From Resentment to Gratitude

by Beverly Stott, RSM

January 31, 2011

A half an hour had passed since the time of setting out on our journey and already the last of suburbia has sunk behind us out of sight.  Now as the car speedometer needle inexorably rises to country speed limits, the countryside stretches out unimpeded on each side of us.  The silver grey road lies like a new ribbon ahead of us across the grassed paddocks.  The molten gold of the rising gun is streaking out from the rim of the low hills to the East.  The tension of rising early, packing the car, and making sure that we have all that is necessary for a journey into areas that are infrequently inhabited begins to slip from my shoulders and my spirit expands as surely as the horizons open out before us.  I wonder anew why it is so long since I have been back to these scenes of my childhood.  My lifting heart and delighted eyes tell me that this is where I belong.  I claim once again my birthright and a feeling like the beginnings of gratitude swells within me as I think of the providence which allowed that I should have been born to parents who had belonged to farming communities all their lives and who had bequeathed to me this rich heritage of a living sensitivity to the closeness of soil, grass, and trees, a living sensitivity to our vulnerability in the face of wind, rain, and sunshine.

I Am With You Always

by Eileen Young

January 14, 2011

To hear someone say they will be with you is powerful.  A young child’s fear on the first day of school is calmed by a parent’s promise to be right there with them at the end of the school day.  When we are afraid the presence of another is comforting.  To be accompanied is thus a human need, since one is so often alone.  The promise to “be with” may be sincere, but hardly without limits.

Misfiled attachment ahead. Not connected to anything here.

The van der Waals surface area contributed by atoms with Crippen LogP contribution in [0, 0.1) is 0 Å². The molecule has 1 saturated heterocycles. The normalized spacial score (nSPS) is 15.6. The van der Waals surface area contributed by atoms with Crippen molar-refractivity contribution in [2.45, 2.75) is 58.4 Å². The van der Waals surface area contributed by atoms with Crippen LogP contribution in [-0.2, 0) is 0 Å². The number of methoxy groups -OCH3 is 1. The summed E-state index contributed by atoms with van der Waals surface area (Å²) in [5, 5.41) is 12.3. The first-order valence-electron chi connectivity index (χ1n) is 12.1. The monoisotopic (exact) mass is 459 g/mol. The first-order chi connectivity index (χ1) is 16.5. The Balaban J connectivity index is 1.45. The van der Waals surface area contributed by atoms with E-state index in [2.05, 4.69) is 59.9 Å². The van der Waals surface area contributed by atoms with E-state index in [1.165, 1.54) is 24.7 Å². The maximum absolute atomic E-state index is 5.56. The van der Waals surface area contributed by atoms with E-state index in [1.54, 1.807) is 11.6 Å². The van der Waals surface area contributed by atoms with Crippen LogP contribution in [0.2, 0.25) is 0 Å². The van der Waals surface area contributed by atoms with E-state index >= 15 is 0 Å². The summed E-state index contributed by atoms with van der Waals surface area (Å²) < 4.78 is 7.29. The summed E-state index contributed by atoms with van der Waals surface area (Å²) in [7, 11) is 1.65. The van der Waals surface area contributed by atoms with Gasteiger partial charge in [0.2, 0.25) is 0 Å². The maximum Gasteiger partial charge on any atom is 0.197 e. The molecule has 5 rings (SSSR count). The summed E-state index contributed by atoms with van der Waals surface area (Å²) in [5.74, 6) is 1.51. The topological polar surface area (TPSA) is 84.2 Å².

Fourth Sunday of Advent Reflection

Dreaming the Divine Will

December 20,  2010

When Joseph awoke, he did as the angel of the Lord had commanded him...

Matthew 1:24

For three weeks now we have preparing for the Lord’s coming.  Beyond the historical remembrance of the birth of Jesus that is to be soon celebrated, we have been reminded of the Lord’s continuing desire to be born in our souls and, as Emmanuel, to be close to our world.  Whatever is happening to us, around us, and within us this last week of Advent, wherever we find ourselves in our Christmas preparations and in our expectations and apprehensions for what the coming days hold for us, the  Divine Child continues to be born, continues to come to us all to save us.  

Third Sunday of Advent Reflection

SADNESS AND Repentance

December 13,  2010

In today’s reading from Isaiah35 we read the promise to those who are suffering in exile:   “Those whom the Lord has ransomed will return/ and enter Zion singing,/ crowned with everlasting joy;/ they will meet with joy and gladness,/ sorrow and mourning will flee.”  How do these words, addressed to a people in mourning for their land and homes, apply to us?  What is the sadness that keeps us from feeling the joy and hope of the Lord’s presence?

Second Sunday of Advent Reflection

Repentance and Just Judgment

December 6,  2010

Today’s liturgy speaks to us of judgment.  In both readings from Isaiah  11:1-10 and Matthew 3:1-12 we hear of One who is coming who will judge in the Spirit of the Lord.  This judgment will be very different from our usual ways of judging.  As Isaiah tells us:

Not by appearance shall he judge,

nor by hearsay shall he decide,

but he shall judge the poor with justice,

and decide aright for the land’s afflicted.